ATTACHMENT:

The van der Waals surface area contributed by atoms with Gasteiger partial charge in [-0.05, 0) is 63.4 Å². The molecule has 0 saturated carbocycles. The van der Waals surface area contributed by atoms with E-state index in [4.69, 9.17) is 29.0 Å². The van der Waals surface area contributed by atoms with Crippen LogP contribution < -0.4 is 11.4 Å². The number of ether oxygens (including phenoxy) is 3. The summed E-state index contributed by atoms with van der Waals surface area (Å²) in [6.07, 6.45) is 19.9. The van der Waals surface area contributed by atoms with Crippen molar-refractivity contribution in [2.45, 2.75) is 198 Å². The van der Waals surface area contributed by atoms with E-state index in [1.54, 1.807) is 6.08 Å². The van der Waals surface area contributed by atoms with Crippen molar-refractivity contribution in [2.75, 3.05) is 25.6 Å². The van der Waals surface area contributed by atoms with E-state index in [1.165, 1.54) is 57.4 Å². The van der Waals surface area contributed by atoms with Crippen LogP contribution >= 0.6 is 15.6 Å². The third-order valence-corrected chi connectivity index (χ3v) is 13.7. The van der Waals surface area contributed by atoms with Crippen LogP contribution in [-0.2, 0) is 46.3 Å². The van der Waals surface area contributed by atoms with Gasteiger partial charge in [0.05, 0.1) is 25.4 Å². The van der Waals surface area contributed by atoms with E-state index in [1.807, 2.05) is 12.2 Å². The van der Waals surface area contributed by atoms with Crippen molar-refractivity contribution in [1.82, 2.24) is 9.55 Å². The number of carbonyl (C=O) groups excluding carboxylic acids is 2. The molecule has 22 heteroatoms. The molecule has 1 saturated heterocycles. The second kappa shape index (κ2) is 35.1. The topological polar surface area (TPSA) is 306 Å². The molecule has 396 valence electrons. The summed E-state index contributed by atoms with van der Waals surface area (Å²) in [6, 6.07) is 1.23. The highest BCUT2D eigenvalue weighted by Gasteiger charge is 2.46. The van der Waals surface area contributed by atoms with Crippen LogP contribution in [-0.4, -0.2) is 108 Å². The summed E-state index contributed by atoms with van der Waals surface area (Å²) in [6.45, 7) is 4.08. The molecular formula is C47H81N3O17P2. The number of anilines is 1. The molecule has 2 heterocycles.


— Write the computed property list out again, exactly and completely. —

The van der Waals surface area contributed by atoms with Gasteiger partial charge in [-0.05, 0) is 63.4 Å². The molecule has 0 saturated carbocycles. The van der Waals surface area contributed by atoms with E-state index in [4.69, 9.17) is 29.0 Å². The van der Waals surface area contributed by atoms with Crippen LogP contribution < -0.4 is 11.4 Å². The number of ether oxygens (including phenoxy) is 3. The summed E-state index contributed by atoms with van der Waals surface area (Å²) in [6.07, 6.45) is 19.9. The van der Waals surface area contributed by atoms with Crippen molar-refractivity contribution in [2.45, 2.75) is 198 Å². The van der Waals surface area contributed by atoms with E-state index in [1.54, 1.807) is 6.08 Å². The van der Waals surface area contributed by atoms with Crippen molar-refractivity contribution in [2.75, 3.05) is 25.6 Å². The van der Waals surface area contributed by atoms with E-state index in [1.165, 1.54) is 57.4 Å². The van der Waals surface area contributed by atoms with Crippen LogP contribution >= 0.6 is 15.6 Å². The third-order valence-corrected chi connectivity index (χ3v) is 13.7. The van der Waals surface area contributed by atoms with Crippen LogP contribution in [-0.2, 0) is 46.3 Å². The van der Waals surface area contributed by atoms with Gasteiger partial charge in [0.05, 0.1) is 25.4 Å². The van der Waals surface area contributed by atoms with E-state index in [1.807, 2.05) is 12.2 Å². The van der Waals surface area contributed by atoms with Crippen molar-refractivity contribution in [1.82, 2.24) is 9.55 Å². The number of carbonyl (C=O) groups excluding carboxylic acids is 2. The molecule has 22 heteroatoms. The molecule has 1 saturated heterocycles. The second kappa shape index (κ2) is 35.1. The topological polar surface area (TPSA) is 306 Å². The molecule has 396 valence electrons. The summed E-state index contributed by atoms with van der Waals surface area (Å²) in [6, 6.07) is 1.23. The highest BCUT2D eigenvalue weighted by Gasteiger charge is 2.46. The van der Waals surface area contributed by atoms with Crippen LogP contribution in [-0.4, -0.2) is 108 Å². The summed E-state index contributed by atoms with van der Waals surface area (Å²) in [6.45, 7) is 4.08. The molecular formula is C47H81N3O17P2. The number of anilines is 1. The molecule has 2 heterocycles.